Nneka Ogwumike, who had just hit the game-winning shot, also had tears in her eyes, but she couldn’t move because most of her teammates had jumped on her back.
Both Parker and Moore know that tonight’s game at the Target Center means a little bit more than a normal regular season matchup.
She had just nailed a fadeaway from the right baseline that gave the Lynx a one-point lead with 15.4 seconds left. That was the last time the Sparks and Lynx did battle. The Sparks are 12-3 while the Lynx are 12-1, seemingly on a crash-course for a Finals rematch.
Last year on this walk, the first time Parker had come to this precipice -- one game away from winning the championship that most observers thought she'd have a bookcase full of after her stellar college career at Tennessee -- the entire weight of her decade of unfulfilled expectations, frustrations and insults from a women's game that never truly knew how to embrace her, crashed down upon her. They have things that are clouded in their minds."She'd been feeling it all series and trying to work through it."I think it's a mind block," she said. The Sparks were still one game away from winning a title, but they'd have to do it on the road. She wasn't afraid of it, yet it slipped through her hands. That was the final step, and only she could make it."For me to doubt myself in situations where I've prepared to do all that I can possibly do, I'm just cheating myself," she said Friday. Everybody knows when you're doing something wrong."In particular, she mentioned Sparks guards Chelsea Gray and Odyssey Sims, who dominated the Lynx on Friday."They're unbelievable with the ball," Parker said. ET)."Last year we got ahead of ourselves," she said. You can't worry about what's happening ahead of you, because that's when your focus slips."This time, on the long walk back to the locker room, Parker took her time.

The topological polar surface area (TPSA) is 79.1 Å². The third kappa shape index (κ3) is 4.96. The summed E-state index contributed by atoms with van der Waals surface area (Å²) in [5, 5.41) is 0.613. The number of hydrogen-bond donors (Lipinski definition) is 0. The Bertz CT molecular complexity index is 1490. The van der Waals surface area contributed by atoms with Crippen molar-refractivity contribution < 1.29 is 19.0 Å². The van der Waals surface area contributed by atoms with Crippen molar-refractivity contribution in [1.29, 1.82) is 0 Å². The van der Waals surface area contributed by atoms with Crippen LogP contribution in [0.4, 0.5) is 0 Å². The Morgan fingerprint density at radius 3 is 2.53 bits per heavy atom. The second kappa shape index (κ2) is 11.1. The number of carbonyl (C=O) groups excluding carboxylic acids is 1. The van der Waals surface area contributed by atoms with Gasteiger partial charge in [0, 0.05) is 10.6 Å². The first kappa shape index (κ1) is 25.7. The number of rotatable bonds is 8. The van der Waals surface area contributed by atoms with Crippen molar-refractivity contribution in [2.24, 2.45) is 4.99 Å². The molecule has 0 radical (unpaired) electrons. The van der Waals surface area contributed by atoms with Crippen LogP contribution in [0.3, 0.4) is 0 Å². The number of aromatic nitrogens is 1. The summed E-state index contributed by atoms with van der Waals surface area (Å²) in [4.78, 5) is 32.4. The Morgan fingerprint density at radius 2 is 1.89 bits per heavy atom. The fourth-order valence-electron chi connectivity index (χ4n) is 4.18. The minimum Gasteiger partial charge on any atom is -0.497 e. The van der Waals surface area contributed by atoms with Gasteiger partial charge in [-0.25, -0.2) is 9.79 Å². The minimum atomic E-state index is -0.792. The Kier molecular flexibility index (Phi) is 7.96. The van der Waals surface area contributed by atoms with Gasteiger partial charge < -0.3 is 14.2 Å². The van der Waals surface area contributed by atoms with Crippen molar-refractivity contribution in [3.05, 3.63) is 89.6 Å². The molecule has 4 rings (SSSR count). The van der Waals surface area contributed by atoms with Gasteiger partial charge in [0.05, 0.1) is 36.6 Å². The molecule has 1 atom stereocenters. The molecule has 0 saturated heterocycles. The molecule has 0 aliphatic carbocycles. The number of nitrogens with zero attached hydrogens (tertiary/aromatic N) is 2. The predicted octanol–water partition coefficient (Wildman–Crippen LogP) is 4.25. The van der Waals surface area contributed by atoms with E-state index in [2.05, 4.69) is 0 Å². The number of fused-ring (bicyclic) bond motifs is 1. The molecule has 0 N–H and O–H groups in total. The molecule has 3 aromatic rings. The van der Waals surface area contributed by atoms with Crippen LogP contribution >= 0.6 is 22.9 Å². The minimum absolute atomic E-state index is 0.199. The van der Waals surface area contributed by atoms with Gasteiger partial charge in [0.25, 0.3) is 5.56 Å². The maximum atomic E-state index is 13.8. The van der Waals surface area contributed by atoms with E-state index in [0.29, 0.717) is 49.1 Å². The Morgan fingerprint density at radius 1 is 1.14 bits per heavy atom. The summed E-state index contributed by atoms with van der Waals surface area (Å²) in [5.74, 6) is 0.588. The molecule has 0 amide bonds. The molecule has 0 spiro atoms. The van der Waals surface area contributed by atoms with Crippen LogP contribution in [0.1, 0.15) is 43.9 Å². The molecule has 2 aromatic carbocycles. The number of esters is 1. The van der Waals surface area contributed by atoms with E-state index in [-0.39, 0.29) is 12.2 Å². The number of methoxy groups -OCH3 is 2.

She started focusing on winning a title and not on the game. In-game, she usually dominates by doing a million little things better than just about any women's player on the planet. Her team is even better."You think I'm laughing, but I'm like Tim Duncan with these ladies," she jokes of Duncan in his golden years with the San Antonio Spurs. Sims ran over to Parker as she walked."Love you," Parker told her 25-year-old teammate.
The women's college basketball world lost a true icon on Tuesday.
“He is a great father, very hands-on, and she is in love with him,” Parker said.
Because her mother is the face of the WNBA, Lailaa garnered magazine covers before she was even born.